aspens on Sunday. For when I returned,
Christ had already called and carried you up
His mountain, leaving the wretched, battered bark
behind in our arms. No regret hardens my heart though
because above your head and through the window,
the trees shined in all their glory
as Christ restored your golden leaves in eternity.
After reading this poem for the first time in years, I want to meddle with it, revise it, fix it. Because this was me 10 years ago, when I was going to be a screenplay writer, when I hadn’t been rejected from grad schools, literary magazines, and movie production companies, when I was on staff at a church preparing to become a youth pastor, when I had just graduated college with a degree in English, when I was single (with no hope or prospects on the horizon), when I drove a white (money pit) Jeep Cherokee, when I worked for Red Robin opening restaurants, when I was a Christian because it’s what my parents taught me, when my faith wasn’t my own. For the first time in my life, I had to wrestle with the character of God, wrestle with why I believed in Him, why I should believe in Him, why He was worth anything in light of losing my father. If God wasn’t real, then my dad wasted his life (and mine).
The months and years following my dad’s death were instrumental in developing my faith and my life path. It’s funny (more ironic than funny), but the church I was working for was good at burning people out, and after a year of being on staff I backed away from volunteering with youth and focused my efforts elsewhere. I became a substitute teacher because Red Robin left me too tired to write (haha, I am fortune’s fool, always too something to write if I’m not intentional!!). Then I became an elementary school teacher, and eventually moved to high school. All the while I’ve grown in my understanding of the character of God.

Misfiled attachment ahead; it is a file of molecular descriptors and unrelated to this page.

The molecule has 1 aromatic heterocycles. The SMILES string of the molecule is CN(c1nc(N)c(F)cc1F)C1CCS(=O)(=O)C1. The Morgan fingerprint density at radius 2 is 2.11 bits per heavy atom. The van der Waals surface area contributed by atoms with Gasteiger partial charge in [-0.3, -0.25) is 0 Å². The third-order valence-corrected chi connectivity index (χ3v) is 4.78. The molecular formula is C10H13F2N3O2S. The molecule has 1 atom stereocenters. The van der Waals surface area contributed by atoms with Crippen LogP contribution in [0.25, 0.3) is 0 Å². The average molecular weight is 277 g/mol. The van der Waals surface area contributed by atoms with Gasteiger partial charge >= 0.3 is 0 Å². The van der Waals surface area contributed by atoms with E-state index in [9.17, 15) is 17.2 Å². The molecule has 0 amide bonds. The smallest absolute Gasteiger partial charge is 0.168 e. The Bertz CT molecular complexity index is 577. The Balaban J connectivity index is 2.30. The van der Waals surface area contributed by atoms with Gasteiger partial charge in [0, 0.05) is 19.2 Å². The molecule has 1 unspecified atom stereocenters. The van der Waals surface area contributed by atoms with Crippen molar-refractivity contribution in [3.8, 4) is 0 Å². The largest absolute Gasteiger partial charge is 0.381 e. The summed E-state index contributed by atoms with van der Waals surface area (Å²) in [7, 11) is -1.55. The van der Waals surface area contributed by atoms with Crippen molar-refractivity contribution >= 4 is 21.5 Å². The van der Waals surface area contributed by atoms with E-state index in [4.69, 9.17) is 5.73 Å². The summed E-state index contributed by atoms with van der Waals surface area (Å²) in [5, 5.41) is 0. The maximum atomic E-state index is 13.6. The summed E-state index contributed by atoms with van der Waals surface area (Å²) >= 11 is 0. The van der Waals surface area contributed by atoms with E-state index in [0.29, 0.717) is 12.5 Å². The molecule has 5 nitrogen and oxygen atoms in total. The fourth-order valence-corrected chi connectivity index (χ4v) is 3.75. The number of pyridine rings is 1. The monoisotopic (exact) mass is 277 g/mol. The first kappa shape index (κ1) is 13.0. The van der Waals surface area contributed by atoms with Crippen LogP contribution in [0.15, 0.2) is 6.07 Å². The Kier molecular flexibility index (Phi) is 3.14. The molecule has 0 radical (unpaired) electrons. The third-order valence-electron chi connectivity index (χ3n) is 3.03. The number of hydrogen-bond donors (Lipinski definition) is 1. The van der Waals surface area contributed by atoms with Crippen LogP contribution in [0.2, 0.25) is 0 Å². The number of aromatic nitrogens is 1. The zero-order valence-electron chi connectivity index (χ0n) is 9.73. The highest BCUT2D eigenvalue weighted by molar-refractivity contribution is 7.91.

And through it all, the poetry has remained. It’s funny (okay,maybe more ironic than humorous, maybe both) that I am the son of a laid-off-geophysicist-turned-AFLAC-insurance-salesman and a math teacher mother. My dad cared about bridging relationships with people in his community. He was the helpful handyman in our neighborhood, the volunteer carpenter for church camp projects (the same camp I was at when I found out about his death). He helped an elderly lady winterize her swamp cooler. He was a mechanic, a woodsman, a carpenter, a salesman, a husband, a father, and the funniest man he ever knew. This was his poetry.
I love the mountains, but don’t share my father’s love of hunting. I’m not so good with a band saw or lathe, but have managed to install flooring and complete other power-tool-required house projects. I don’t change my own oil anymore. But I write. Words are my wood. My love of poetry has opened doors for relationships and connections that I would never have dreamed of. I’m able to use writing to connect with students, colleagues, neighbors, family, friends, and strangers. Loving those around us and honoring God were always more important to my dad than any of us kids following in his footsteps. Oh, winning at cribbage was near the top of that list too, but I digress.
I remember, as the years passed, struggling with what it meant to be a godly man and the frustration of having to figure it out on my own. (I wasn’t really alone, but it often felt that way). At my brother’s wedding, he told my brother that marriage wasn’t always easy, but it was worth it. It’s still hard wondering what kind of wisdom I could have gained in regards to marriage and fatherhood. But I don’t have that, and for whatever reason it wasn’t meant to be.
What was meant to be was the poetry: the experiences, the lessons, the relationships, the faith. God’s taken care of me, of us, of my dad. I don’t know if I’ve fulfilled my dad’s expectation of me as a man of faith, a husband, a father, a brother, a son, a teacher, and a student. People who knew my dad have told me frequently that I would have made him proud ten times over. Here’s to hoping. The past decade seems to be an instantaneous eternity, and there may only be tomorrow or another whole decade ahead. But thanks to my dad, there will be poems and poems and poems.